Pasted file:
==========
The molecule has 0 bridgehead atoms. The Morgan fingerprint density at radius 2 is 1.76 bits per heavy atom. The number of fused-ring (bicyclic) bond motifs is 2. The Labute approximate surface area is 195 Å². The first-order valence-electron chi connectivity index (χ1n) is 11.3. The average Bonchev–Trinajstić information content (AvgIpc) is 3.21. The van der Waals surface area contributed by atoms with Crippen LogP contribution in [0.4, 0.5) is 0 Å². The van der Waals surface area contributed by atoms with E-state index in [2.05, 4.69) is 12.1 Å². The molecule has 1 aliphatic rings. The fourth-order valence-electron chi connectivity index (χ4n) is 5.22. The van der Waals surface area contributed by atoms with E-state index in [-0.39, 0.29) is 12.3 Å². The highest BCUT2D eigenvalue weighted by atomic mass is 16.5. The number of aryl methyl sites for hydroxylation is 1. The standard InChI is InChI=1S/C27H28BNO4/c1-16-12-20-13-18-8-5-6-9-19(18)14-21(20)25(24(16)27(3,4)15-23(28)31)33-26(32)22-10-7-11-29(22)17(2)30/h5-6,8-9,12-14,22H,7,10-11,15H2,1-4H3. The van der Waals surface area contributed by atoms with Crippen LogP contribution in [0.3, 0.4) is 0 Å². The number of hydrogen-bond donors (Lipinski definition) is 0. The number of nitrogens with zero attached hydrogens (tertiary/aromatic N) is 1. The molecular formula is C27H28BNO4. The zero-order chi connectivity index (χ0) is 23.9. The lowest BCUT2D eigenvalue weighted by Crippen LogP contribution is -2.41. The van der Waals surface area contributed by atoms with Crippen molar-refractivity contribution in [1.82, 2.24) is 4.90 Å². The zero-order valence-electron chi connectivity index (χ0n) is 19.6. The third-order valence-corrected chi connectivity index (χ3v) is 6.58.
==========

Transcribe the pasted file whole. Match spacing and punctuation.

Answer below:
The molecule has 0 bridgehead atoms. The Morgan fingerprint density at radius 2 is 1.76 bits per heavy atom. The number of fused-ring (bicyclic) bond motifs is 2. The Labute approximate surface area is 195 Å². The first-order valence-electron chi connectivity index (χ1n) is 11.3. The average Bonchev–Trinajstić information content (AvgIpc) is 3.21. The van der Waals surface area contributed by atoms with Crippen LogP contribution in [0.4, 0.5) is 0 Å². The van der Waals surface area contributed by atoms with E-state index in [2.05, 4.69) is 12.1 Å². The molecule has 1 aliphatic rings. The fourth-order valence-electron chi connectivity index (χ4n) is 5.22. The van der Waals surface area contributed by atoms with E-state index in [-0.39, 0.29) is 12.3 Å². The highest BCUT2D eigenvalue weighted by atomic mass is 16.5. The number of aryl methyl sites for hydroxylation is 1. The standard InChI is InChI=1S/C27H28BNO4/c1-16-12-20-13-18-8-5-6-9-19(18)14-21(20)25(24(16)27(3,4)15-23(28)31)33-26(32)22-10-7-11-29(22)17(2)30/h5-6,8-9,12-14,22H,7,10-11,15H2,1-4H3. The van der Waals surface area contributed by atoms with Crippen LogP contribution in [0.3, 0.4) is 0 Å². The number of hydrogen-bond donors (Lipinski definition) is 0. The number of nitrogens with zero attached hydrogens (tertiary/aromatic N) is 1. The molecular formula is C27H28BNO4. The zero-order chi connectivity index (χ0) is 23.9. The lowest BCUT2D eigenvalue weighted by Crippen LogP contribution is -2.41. The van der Waals surface area contributed by atoms with Crippen molar-refractivity contribution in [1.82, 2.24) is 4.90 Å². The zero-order valence-electron chi connectivity index (χ0n) is 19.6. The third-order valence-corrected chi connectivity index (χ3v) is 6.58.